In 2008, CDOT released the Transportation and Environmental Planning Study (TEPS) with 73 different alternatives evaluated to connect the Northwest Parkway in Broomfield to the C-470 terminus in Golden. The study’s preferred alternative is a combination of projects including 10-miles of improvements to existing roads such as SH 93/US 6 and Interlocken Boulevard, and approximately 10-miles of new construction. In the absence of federal or state funds to build the roadway, the Jefferson Parkway Public Highway Authority (JPPHA) was created in 2008 with the mission to finish the 10-miles of new construction to be the Jefferson Parkway. With this in mind, the alignment of the Jefferson Parkway has been set for more than a decade. Residential communities and retail developments like Leyden Rock, Candelas and the Candelas Marketplace have all been built around the Jefferson Parkway alignment and the dedicated right of way.
After years of evaluation and collaboration, Jefferson County, the City of Arvada and the City and County of Broomfield share a collective vision and are dedicated to the completion of the Jefferson Parkway.
Will the Authority be acquiring land to build the Parkway?
No, the Jefferson Parkway Public Highway Authority owns the right of way needed for the tollway.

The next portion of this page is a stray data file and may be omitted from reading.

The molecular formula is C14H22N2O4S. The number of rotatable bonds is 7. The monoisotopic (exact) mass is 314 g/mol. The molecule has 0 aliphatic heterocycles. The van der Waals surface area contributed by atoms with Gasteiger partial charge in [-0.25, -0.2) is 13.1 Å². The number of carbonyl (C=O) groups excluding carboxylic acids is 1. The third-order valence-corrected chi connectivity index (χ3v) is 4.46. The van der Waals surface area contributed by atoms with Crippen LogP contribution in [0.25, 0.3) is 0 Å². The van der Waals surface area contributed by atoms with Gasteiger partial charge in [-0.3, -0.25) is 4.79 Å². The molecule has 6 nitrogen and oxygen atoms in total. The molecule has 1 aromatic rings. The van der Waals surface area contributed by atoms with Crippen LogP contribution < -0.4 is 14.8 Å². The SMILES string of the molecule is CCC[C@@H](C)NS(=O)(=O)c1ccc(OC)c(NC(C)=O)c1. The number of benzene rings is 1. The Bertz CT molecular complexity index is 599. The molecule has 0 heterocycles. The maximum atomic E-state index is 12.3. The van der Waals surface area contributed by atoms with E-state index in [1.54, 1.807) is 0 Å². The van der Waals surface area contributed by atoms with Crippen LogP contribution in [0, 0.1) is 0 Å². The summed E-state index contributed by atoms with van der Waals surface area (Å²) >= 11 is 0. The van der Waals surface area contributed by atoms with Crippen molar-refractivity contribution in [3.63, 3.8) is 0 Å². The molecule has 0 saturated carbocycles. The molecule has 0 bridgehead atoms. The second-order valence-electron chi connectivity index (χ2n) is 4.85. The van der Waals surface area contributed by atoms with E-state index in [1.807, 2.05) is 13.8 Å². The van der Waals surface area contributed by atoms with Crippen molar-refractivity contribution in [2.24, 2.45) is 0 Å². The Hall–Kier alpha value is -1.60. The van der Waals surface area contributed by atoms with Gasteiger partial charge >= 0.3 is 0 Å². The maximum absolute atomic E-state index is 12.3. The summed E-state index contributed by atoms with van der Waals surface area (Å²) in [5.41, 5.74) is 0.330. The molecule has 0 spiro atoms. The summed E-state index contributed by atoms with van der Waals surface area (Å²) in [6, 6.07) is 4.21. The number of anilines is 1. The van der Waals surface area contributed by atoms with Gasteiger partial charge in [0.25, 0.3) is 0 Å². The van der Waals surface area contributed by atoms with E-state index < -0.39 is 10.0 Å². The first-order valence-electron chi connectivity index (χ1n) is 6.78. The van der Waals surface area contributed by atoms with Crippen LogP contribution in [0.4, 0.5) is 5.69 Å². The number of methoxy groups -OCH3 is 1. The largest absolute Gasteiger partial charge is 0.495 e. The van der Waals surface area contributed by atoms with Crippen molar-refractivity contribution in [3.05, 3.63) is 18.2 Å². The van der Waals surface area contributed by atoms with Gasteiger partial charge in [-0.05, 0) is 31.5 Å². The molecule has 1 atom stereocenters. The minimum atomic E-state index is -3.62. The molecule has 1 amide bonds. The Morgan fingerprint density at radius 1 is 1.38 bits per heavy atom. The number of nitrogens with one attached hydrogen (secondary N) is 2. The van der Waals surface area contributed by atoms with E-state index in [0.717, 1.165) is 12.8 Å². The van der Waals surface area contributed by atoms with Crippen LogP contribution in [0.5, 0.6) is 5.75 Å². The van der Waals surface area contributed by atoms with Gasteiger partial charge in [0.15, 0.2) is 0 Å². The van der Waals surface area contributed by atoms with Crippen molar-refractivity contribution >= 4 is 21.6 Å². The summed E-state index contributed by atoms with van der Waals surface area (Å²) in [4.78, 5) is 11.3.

How is the Jefferson Parkway being funded?
During a time when CDOT is facing extreme funding challenges, the Jefferson Parkway will bring $250 million in new infrastructure to the region through private funding while maintaining public ownership over the tollway. This approach means that Jefferson County, the City of Arvada, and the City and County of Broomfield are providing the start-up funds needed to initiate permitting prior to construction. The selected concessionaire will pay back each jurisdiction their investment, plus interest, once the Parkway is operating.
Is it safe to construct the Parkway next to the Rocky Flats National Wildlife Refuge?
Public safety is the number one priority for the Jefferson Parkway. The Environmental Protection Agency (EPA), the Department of Energy (DOE) and the Colorado Department of Public Health and Environment (CDPHE) all have declared that the proposed alignment of the Jefferson Parkway near the Rocky Flats National Wildlife Refuge is safe for unlimited uses.
What efforts will be taken to mitigate construction impacts? Will there be ongoing environmental monitoring during construction?
The Jefferson Parkway Public Highway Authority understands the neighboring community’s concerns about safety. The Jefferson Parkway Public Highway Authority is committed to working with the EPA, DOE, and CDPHE to ensure that monitoring during construction of the area meets all state and federal compliance standards. The selected concessionaire will be required to adhere to all protocols regarding environmental compliance, air quality, dust mitigation and stormwater management set forth by the regulatory agencies.